At first glance, many people may only see the seemingly all glamorous lifestyle of the rich and famous without realizing the consequences that can arise with it. Popular culture can also tend to glorify those in the spotlight without addressing the real struggles that take place behind the velvet curtains—until it’s too late.
Throughout history, famous musicians such as Jimi Hendrix, Janis Joplin, Jim Morrison, Kurt Cobain, and Amy Winehouse have tragically made headlines for joining the “27 club.” The “27 club” is a cultural phenomenon—ultimately disproved by research—consisting of a list of popular musicians who all died at age 27 from unnatural causes.
While the previous research indicates that the age of 27 is no riskier than other ages as a musician, some studies suggest that popular musicians have a shortened life expectancy than comparable general populations. Because of the nature of the profession, it is essential to address those in the industry who may be struggling with a substance use disorder that they do not have to buy into the dangerous and risky lifestyle of drug and alcohol abuse. Instead, it is critical to express that they can live a long, healthy life exploring their passions.
Reasons Why Sobriety May be Uniquely Difficult for Musicians
Performing in front of crowds requires a level of vulnerability that can be hard to manage. Some musicians may look for ways to take the edge off and find that drugs and alcohol are quick to lower inhibitions in the moment. However, in the end, using this method night after night fosters long-term health concerns such as addiction. Therefore, when professional musicians enter into recovery and find sobriety to be their bedrock, yet performing is their means of financial security, it can be particularly challenging to avoid relapse.
Here are a few reasons clients who are musicians may find sobriety to be complex in their profession:
- This job requires individuals to play in places such as clubs and bars. Being in substance-fueled environments can pose a challenge for those in recovery.
- Additionally, having the spotlight on them can induce performance anxieties, such as pre-show jitters, post-show adrenaline rushes, and worrying about people’s opinions that can be hard to manage.
- Musicians may have started their careers with the impression that substance use enhances their creativity. In recovery, switching from this mindset can be difficult, especially when feeling creatively blocked proves frustrating.
Other reasons why sobriety may be challenging in unique ways to musicians may include:
- Preconditions such as genetics, childhood trauma, and mental health
- Social, cultural and workplace pressures
- Identity issues; public versus private self
- Fame and celebrity
- Imposter Syndrome
Addressing These Concerns in Treatment
While not every musician decides to use drugs or alcohol in excess to manage the emotional turbulence created by all of these pressures, many find the constant exposure to substances an added pressure to use and fit in. It is essential for addiction professionals who may be working with clients in the music industry to consider addressing these unique concerns in treatment to be best prepared in recovery.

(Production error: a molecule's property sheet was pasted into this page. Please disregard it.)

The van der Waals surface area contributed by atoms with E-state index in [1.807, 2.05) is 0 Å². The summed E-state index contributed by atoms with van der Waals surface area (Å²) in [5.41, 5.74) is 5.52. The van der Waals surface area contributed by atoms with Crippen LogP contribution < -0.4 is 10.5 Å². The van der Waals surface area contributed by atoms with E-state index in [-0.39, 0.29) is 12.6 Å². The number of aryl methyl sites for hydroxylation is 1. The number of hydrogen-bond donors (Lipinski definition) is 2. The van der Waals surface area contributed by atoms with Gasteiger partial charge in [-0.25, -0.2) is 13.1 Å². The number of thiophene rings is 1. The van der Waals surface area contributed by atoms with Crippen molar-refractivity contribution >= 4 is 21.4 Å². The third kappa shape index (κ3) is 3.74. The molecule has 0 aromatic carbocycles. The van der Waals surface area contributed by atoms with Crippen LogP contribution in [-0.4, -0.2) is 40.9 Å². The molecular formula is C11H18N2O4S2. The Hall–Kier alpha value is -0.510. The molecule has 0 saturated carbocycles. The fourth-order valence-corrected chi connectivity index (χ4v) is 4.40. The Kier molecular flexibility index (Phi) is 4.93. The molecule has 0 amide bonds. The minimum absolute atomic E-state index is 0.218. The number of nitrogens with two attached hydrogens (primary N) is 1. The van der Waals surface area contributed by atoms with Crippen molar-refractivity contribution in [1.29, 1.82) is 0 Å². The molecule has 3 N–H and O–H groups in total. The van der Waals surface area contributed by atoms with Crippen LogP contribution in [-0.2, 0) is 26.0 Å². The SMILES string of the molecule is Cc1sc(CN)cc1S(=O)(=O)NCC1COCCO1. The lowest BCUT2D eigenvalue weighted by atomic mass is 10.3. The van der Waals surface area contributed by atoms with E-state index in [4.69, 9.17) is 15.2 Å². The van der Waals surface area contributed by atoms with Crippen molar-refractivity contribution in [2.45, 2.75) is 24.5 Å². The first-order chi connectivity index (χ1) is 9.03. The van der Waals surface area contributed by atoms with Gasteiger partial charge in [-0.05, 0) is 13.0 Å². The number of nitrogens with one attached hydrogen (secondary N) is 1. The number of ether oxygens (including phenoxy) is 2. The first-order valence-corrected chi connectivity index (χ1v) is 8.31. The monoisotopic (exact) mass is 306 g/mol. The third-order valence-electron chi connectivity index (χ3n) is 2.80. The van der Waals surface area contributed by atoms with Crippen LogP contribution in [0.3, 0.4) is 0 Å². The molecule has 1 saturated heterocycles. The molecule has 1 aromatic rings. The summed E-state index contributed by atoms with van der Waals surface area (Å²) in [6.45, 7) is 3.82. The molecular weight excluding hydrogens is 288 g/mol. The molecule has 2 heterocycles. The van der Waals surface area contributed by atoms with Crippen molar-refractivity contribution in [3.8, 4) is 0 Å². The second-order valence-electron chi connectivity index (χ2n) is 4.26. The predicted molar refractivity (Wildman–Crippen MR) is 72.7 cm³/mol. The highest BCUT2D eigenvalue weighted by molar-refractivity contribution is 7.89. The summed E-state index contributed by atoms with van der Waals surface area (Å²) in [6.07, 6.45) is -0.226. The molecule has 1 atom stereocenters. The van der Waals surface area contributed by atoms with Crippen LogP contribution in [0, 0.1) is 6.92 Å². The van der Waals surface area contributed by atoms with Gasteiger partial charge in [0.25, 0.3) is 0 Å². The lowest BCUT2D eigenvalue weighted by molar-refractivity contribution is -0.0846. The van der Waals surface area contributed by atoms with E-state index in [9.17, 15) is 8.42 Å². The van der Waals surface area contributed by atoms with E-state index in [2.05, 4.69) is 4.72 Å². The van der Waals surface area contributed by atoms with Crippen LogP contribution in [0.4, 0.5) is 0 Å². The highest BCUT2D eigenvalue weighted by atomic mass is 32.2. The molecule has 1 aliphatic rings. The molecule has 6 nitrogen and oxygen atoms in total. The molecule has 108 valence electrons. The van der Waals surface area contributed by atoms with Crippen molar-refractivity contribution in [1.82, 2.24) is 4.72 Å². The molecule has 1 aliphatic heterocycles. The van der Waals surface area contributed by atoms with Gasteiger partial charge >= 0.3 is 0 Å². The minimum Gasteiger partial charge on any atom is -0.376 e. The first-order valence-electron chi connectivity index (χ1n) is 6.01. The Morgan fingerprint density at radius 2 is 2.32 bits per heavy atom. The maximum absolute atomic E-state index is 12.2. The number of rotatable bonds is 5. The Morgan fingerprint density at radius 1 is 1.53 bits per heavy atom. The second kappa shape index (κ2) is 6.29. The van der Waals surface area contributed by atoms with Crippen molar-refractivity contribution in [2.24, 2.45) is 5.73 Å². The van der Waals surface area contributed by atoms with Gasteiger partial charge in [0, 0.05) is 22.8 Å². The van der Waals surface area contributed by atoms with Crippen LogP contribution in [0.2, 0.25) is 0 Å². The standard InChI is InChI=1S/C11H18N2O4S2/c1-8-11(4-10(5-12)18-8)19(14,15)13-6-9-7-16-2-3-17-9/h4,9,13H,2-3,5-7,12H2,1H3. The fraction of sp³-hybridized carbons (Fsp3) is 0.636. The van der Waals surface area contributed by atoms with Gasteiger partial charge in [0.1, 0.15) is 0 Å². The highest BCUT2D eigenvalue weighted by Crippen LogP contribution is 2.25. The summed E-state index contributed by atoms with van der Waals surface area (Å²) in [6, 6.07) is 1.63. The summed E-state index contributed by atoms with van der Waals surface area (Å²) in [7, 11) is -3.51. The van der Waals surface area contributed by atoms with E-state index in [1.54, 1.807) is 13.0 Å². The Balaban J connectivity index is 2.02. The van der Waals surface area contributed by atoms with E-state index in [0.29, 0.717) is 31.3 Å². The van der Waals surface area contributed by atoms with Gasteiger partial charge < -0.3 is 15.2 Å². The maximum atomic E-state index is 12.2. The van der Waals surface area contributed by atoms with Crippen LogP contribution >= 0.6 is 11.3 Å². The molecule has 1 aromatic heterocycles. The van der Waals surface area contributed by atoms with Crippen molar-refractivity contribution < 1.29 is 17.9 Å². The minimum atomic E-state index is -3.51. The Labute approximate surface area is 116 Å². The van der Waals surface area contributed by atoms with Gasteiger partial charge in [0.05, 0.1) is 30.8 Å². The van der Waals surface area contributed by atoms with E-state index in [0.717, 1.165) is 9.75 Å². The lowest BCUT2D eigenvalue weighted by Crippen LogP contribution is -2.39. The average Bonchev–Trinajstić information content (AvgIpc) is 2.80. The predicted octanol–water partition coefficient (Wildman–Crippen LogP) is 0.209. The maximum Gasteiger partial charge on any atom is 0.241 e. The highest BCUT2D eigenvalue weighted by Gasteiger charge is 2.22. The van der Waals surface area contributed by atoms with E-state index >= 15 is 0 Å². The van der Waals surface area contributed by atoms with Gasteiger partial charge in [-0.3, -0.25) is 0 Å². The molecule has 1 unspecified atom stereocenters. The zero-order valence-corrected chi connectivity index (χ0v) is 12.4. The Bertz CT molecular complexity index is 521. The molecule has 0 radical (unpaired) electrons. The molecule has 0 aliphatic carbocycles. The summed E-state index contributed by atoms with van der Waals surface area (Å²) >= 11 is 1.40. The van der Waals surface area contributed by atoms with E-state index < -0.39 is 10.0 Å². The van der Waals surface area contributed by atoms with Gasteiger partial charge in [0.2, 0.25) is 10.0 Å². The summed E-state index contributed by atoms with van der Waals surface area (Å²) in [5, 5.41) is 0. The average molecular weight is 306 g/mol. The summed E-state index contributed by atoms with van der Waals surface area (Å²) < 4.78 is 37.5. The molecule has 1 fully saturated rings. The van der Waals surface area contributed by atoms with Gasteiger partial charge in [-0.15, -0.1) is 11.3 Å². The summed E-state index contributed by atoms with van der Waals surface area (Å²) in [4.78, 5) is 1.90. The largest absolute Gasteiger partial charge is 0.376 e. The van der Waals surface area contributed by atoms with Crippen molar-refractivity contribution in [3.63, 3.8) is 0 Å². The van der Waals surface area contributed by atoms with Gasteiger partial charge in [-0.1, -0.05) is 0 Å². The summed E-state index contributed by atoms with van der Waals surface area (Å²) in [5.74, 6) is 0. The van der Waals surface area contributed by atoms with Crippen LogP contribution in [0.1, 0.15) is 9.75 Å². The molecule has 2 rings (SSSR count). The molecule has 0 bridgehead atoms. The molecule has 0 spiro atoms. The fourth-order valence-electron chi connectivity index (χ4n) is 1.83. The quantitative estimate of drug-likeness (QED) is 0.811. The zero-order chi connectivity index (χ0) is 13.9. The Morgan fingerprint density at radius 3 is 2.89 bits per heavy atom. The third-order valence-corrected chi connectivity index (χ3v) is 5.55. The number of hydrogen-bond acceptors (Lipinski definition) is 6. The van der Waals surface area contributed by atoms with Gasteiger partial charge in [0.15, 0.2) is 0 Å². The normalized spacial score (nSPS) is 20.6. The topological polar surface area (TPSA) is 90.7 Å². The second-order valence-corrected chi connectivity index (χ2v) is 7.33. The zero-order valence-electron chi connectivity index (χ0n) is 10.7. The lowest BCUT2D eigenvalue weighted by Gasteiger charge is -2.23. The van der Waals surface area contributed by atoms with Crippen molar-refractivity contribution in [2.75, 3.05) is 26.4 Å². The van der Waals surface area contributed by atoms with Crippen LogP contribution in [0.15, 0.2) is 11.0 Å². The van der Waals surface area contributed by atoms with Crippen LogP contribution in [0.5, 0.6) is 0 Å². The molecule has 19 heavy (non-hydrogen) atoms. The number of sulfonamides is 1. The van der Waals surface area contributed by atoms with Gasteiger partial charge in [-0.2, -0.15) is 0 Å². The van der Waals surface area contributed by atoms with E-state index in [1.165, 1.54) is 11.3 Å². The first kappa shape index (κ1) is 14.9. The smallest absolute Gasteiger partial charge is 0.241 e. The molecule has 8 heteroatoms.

It is also critical to remember that addiction is a disease and not a character flaw. Integrating programs into their lives and focusing on recovery skills that will help the specifics of their circumstance after treatment is key.
Some of the skills that can be helpful to a musician in recovery may include:
- Diversifying their social environments to include places and people outside of the musician lifestyle and outside of places that revolve around drugs and alcohol. Professional musicians may have normalized the bar/club environment as it is part of their workplace. However, not diversifying their social settings can introduce problems and create an unbalanced schedule.
- Finding healthy techniques that work to ease anxieties before and after shows. This may include finding a quiet place to meditate, watching other performances beforehand to distract oneself, or doing a quick few jumping jacks or running in place. For a sober musician, having a non-alcoholic drink in hand can also decrease social pressure to drink if the rest of the band has a beer in hand.
- Continuing to write and play music regardless of what mood they are in. If you’re an artist, then you should make your art regardless of how you’re feeling or what state you’re in; you do not need a substance to do so. Happy, sad, excited, in love, depressed, angry, sexy, anxious, melancholy, silly, joyous, peaceful, content, etc.—It all should be expressed and shared.
- Having a strong support system before, during, and after performances can be tremendously helpful. If you have another sober friend that wouldn’t mind coming to shows, this may help you feel less alone and remind you why you decided to get sober in the first place.
Being a professional musician takes hard work, dedication, and focus. While substance use may feel like it eases this pressure at first, in the end, it can make things worse. Some artists may feel worried about maintaining sobriety after treatment since the environment shows are played at can make it uniquely challenging for those in recovery. However, it is critical to express to clients the benefits sobriety can have on their life, career, and creativity. Whether you are a musician, artist, or business person, each person has a unique background that can affect their journey to sobriety. Nestled in the beautiful Hollywood Hills, at Alta Centers, our treatment providers will tailor a treatment plan designed around your specific needs and goals. At our premier substance abuse treatment center in Los Angeles, you can unblock and focus on recovery while staying close to the city lights. For more information on how we can help, call us now at (888) 202-2583.